Moving Grain: Steps Announced to Deal with Supply Chain Issues

    Barge and ship traffic transport export cargo on the Mississippi River in the Port of New Orleans. Photo: Bob Nichols, USDA

    White House Announces Immediate and Near-Term Steps to Address Supply chain Issues

    On November 9, the White House announced immediate and near-term steps to ease supply chain issues.

    One immediate step includes funding a Georgia Port Authority pop-up container yard project to alleviate congestion at the Port of Savannah. This project will allow the Georgia Port Authority to reallocate more than $8 million to convert existing inland facilities into five pop-up container yards in Georgia and North Carolina.

    Under the plan, the Port of Savannah will transfer containers via rail and truck further inland so that they can be closer to their destination.

    Near-term steps include launching programs to modernize ports and marine highways with more than $240 million in grant funding in the next 45 days; identifying projects for U.S. Army Corps of Engineers construction at coastal ports and inland waterways in the next 60 days (including a roadmap for more than $4 billion in funding to repair outdated infrastructure and deepen harbors for larger cargo ships); prioritizing key ports for modernization and expansion in the next 90 days; and announcing more than $475 million in additional funding for port and marine highway infrastructure in the next 90 days.

    New Supply Chain Initiatives Announced by FMC

    On November 17, the Federal Maritime Commission (FMC) announced the convening of six Supply Chain Innovation Teams to detect and implement improvements to the process and timing of return and delivery of containers to marine terminals.

    Grain News on AgFax

    The goals of the Teams are two-fold: for truckers to return an empty container to a terminal and pick-up a loaded container (known as “double move”) and to bring certainty and predictability to the “earliest return date” process, a major source of complaint and uncertainty with exporters.

    The Teams will consist of executives from each ocean carrier operating in an alliance and from the marine terminal operators that serve them. The Teams will focus on improving conditions at the Ports of Los Angeles, Long Beach, New York, and New Jersey.

    STB Announces Hearing on Competitive Switching

    On November 12, the Surface Transportation Board (STB) announced it would hold a two-day public hearing on competitive switching on March 15-16, 2022, in Washington, D.C. Competitive switching refers to a shipper’s ability to access an alternate railroad through its incumbent railroad.

    For example, in Canada, shippers within 30 kilometers (18 miles) of an interchange with another carrier can switch carriers, and the incumbent railroad is compensated at a pre-determined rate. In the United States, competitive switching is currently available, but the conditions under which STB grants access are less clear.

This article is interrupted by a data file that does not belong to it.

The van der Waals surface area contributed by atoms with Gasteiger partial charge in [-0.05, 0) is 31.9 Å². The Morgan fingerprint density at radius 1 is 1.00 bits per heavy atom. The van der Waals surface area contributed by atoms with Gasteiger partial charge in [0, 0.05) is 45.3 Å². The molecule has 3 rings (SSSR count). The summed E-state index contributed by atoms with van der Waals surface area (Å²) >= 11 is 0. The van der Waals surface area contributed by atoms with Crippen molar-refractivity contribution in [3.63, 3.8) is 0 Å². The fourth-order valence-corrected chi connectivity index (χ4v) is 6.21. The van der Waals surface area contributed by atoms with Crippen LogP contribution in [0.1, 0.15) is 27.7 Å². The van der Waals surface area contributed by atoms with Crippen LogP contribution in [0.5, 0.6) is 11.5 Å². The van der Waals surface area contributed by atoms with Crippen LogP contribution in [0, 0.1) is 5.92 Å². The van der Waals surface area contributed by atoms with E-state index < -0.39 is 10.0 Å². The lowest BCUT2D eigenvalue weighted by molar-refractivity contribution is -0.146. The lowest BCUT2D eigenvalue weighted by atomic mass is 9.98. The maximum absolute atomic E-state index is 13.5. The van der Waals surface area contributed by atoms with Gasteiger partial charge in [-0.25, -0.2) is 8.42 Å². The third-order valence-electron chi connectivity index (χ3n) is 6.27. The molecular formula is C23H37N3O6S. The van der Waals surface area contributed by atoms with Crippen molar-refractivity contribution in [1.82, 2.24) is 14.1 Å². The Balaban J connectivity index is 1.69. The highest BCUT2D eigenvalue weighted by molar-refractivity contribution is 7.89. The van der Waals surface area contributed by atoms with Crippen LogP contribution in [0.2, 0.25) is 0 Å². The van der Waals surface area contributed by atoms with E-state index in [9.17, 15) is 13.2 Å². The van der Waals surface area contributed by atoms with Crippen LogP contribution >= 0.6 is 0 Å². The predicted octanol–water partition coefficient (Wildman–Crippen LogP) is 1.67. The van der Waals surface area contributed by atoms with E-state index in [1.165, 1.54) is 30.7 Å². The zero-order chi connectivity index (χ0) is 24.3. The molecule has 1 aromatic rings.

The STB can mandate a competitive switch, but a shipper must demonstrate uncompetitive conduct by the railroad. Few requests have been filed in the United States, and none have been granted.

    Snapshots by Sector

    Export Sales

    For the week ending November 11, unshipped balances of wheat, corn, and soybeans for marketing year 2021/22 totaled 47.7 million metric tons (mmt), down 22 percent from same time last year and down 2 percent from the previous week.

    Net corn export sales were 0.905 mmt, down 15 percent from the previous week. Net soybean export sales were 1.383 mmt, up 13 percent from the previous week. Net weekly wheat export sales were 0.399 mmt, up 40 percent from the previous week.


    U.S. Class I railroads originated 25,336 grain carloads during the week ending November 13. This was unchanged from the previous week, 13 percent less than last year, and 4 percent more than the 3-year average.

    Average December shuttle secondary railcar bids/offers (per car) were $510 above tariff for the week ending November 18. This was $134 more than last week and $504 more than this week last year. There were no non-shuttle bids/offers this week.


    For the week ending November 20, barged grain movements totaled 814,495 tons. This was 8 percent less than the previous week and 16 percent lower than the same period last year.

    For the week ending November 20, 497 grain barges moved down river—60 barges less than the previous week. There were 891 grain barges unloaded in the New Orleans region, 2 percent less than last week.


    For the week ending November 18, 37 oceangoing grain vessels were loaded in the Gulf—unchanged from the same period last year. Within the next 10 days (starting November 19), 47 vessels were expected to be loaded—22 percent fewer than the same period last year.

    As of November 18, the rate for shipping a metric ton (mt) of grain from the U.S. Gulf to Japan was $70.00. This was 10 percent lower than the previous week. The rate from the Pacific Northwest to Japan was $37.50 per mt, 11 percent lower than the previous week.


    For the week ending November 22, the U.S. average diesel fuel price decreased by 1.0 cents from the previous week to $3.724 per gallon, $1.26 above the same week last year. This is the first time in 9 weeks that the national average diesel price has declined.

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